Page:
Another effect of being a small place is that it can feel sometimes that everyone already knows everyone else. This is especially true in the professions, where you find that the majority of people went to the same small group of schools, all studied at one of the 2 universities, and know each others' families. I can imagine that it could be difficult to break into that as an outsider.

The second thing to consider is that Belfast is pretty socially conservative (although it's more diverse and liberal than the rest of Northern Ireland). I can't quote statistics on this, but I'm fairly confident that the proportion of people actively involved in a church (both Protestant and Roman Catholic) is well above average for the UK. There's a pretty strong evangelical Christian presence. It's not that there isn't a LGBT community, but it's less visible than it would be in the larger cities in GB. (Example: in the last 10 years, 3 of my gay friends have emigrated. I don't think that's a coincidence). It is not very ethnically diverse at all.

The third factor is what DarlingBri covers very well above, the ongoing sectarian conflict which, although less violent than it once was, is still very much in evidence and, as she rightly says, a constant theme in the environment. It's hard for me to say much about that because I grew up with it and live with it, so I'm not sure how someone coming to it from outside would experience it. But I guess the key point to make is that it's not possible to come to Northern Ireland and ignore that side of life here, because it really is pervasive.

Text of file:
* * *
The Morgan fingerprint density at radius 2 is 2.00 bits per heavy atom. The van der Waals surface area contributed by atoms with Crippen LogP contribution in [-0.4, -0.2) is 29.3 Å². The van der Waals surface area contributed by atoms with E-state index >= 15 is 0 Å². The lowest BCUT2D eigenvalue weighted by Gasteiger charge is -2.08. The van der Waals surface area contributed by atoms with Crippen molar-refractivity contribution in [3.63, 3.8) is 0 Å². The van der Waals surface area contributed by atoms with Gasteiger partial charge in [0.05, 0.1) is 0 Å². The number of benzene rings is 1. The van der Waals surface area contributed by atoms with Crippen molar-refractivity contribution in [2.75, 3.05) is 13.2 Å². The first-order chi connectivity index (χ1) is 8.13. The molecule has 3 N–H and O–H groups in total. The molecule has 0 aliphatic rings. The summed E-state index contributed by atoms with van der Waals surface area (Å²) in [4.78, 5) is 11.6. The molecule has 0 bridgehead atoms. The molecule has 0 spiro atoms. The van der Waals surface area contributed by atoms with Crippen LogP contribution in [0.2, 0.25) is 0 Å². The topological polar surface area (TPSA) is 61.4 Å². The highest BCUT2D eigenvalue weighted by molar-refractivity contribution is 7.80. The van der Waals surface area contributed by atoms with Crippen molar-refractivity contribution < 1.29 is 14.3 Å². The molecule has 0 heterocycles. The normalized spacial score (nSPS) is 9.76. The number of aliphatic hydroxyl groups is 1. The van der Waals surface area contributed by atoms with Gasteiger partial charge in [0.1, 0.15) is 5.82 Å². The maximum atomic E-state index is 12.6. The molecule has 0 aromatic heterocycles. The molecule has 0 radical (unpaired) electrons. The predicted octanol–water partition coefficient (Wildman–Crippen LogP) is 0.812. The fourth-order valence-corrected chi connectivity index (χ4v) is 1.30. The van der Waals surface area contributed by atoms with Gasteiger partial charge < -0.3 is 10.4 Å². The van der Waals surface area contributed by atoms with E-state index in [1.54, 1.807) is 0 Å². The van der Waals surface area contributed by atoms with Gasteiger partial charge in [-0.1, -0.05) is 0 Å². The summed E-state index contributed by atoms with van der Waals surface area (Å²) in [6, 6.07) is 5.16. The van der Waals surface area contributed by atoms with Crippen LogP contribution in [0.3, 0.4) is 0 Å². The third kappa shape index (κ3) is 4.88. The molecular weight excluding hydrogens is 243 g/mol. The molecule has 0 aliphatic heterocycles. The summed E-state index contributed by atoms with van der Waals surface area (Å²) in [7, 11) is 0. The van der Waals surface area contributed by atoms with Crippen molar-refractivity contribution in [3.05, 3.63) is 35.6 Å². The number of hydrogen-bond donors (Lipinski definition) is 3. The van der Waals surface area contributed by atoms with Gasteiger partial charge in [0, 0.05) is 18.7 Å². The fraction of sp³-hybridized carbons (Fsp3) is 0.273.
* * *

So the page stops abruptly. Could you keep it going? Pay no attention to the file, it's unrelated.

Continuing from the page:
Although Belfast has had a lot of investment over the last decade or so, the economy at the minute is struggling, having been badly impacted by the property/banking crisis across the border in the Republic of Ireland. The NI economy is overly reliant on the public sector and the unemployment rate is higher than the UK average.

Reading this back, I think I've made the place sound utterly grim, which isn't the case. NI is not densely populated, which means there's a lot of countryside to enjoy and green space. The pace of life is a bit slower, and Belfast at its best can be vibrant and fun.
posted by meronym at 6:07 AM on November 11, 2012 [1 favorite]


To answer some of the questions/issues that have been raised:

- We are are liberal Jews (of the beyond-Reform, not-really-having-a-religion variety)
- We are American citizens but have been living in Heidelberg Germany for the past two years
- We are reasonably activist minded but we lived in a "blue city in a red state" in the U.S. and did fine there
- Children are not off the table completely but we have leaned against it so far
- We have a definite preference for bigger cities, but we are also avid hikers

Places we have recently lived include Heidelberg (we're finding it kind of small for our tastes; it's about half the size of Belfast), Honolulu (lots of nice things about it, but we found the isolation from everywhere else frustrating sometimes; about a third again the size of Belfast), Tucson (which we loved; it's about twice the size of Belfast), and Boston (which we loved, but one of us found very cold in the winter; minimum count is three times the size of Belfast, but probably more like six times the size when you count the easily accessible surrounding cities like Cambridge, Somerville, etc., etc.)

We're also a little sick of moving around so much and are kind of hoping that the next place we go to, we'll stay for a good long time.
posted by kyrademon at 1:04 PM on November 11, 2012


OK well, frankly, "Jewish" is the right answer to the question IMHO because it exempts you from a metric ton of bullshit. (There is an old joke: "Yes, but are you a Catholic Jew or a Protestant Jew?") That's my take; other people may have other thoughts about that. Either way, you should be aware that you will be part of a microscopic minority of around 500 people in all of NI.